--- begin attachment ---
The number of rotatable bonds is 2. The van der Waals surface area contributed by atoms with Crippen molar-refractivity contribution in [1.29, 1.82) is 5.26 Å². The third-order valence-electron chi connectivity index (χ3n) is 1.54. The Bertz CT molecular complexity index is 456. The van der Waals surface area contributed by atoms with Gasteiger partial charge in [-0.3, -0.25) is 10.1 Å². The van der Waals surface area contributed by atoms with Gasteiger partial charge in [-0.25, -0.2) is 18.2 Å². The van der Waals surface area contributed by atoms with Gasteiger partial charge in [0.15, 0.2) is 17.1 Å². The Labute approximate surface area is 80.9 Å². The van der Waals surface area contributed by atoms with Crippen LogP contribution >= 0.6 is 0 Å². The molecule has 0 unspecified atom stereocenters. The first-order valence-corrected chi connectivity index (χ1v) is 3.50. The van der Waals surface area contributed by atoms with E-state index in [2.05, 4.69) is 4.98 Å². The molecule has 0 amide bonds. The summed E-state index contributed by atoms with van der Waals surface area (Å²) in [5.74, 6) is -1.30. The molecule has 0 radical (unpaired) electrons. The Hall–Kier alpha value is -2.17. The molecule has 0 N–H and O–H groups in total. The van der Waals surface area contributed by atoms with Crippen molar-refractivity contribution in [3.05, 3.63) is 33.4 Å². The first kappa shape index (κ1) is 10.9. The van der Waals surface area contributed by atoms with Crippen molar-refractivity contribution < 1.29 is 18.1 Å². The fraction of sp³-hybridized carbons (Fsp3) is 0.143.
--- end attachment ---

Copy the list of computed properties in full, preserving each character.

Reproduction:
The number of rotatable bonds is 2. The van der Waals surface area contributed by atoms with Crippen molar-refractivity contribution in [1.29, 1.82) is 5.26 Å². The third-order valence-electron chi connectivity index (χ3n) is 1.54. The Bertz CT molecular complexity index is 456. The van der Waals surface area contributed by atoms with Gasteiger partial charge in [-0.3, -0.25) is 10.1 Å². The van der Waals surface area contributed by atoms with Gasteiger partial charge in [-0.25, -0.2) is 18.2 Å². The van der Waals surface area contributed by atoms with Gasteiger partial charge in [0.15, 0.2) is 17.1 Å². The Labute approximate surface area is 80.9 Å². The van der Waals surface area contributed by atoms with Crippen LogP contribution >= 0.6 is 0 Å². The molecule has 0 unspecified atom stereocenters. The first-order valence-corrected chi connectivity index (χ1v) is 3.50. The van der Waals surface area contributed by atoms with E-state index in [2.05, 4.69) is 4.98 Å². The molecule has 0 amide bonds. The summed E-state index contributed by atoms with van der Waals surface area (Å²) in [5.74, 6) is -1.30. The molecule has 0 radical (unpaired) electrons. The Hall–Kier alpha value is -2.17. The molecule has 0 N–H and O–H groups in total. The van der Waals surface area contributed by atoms with Crippen molar-refractivity contribution in [3.05, 3.63) is 33.4 Å². The first kappa shape index (κ1) is 10.9. The van der Waals surface area contributed by atoms with Crippen molar-refractivity contribution < 1.29 is 18.1 Å². The fraction of sp³-hybridized carbons (Fsp3) is 0.143.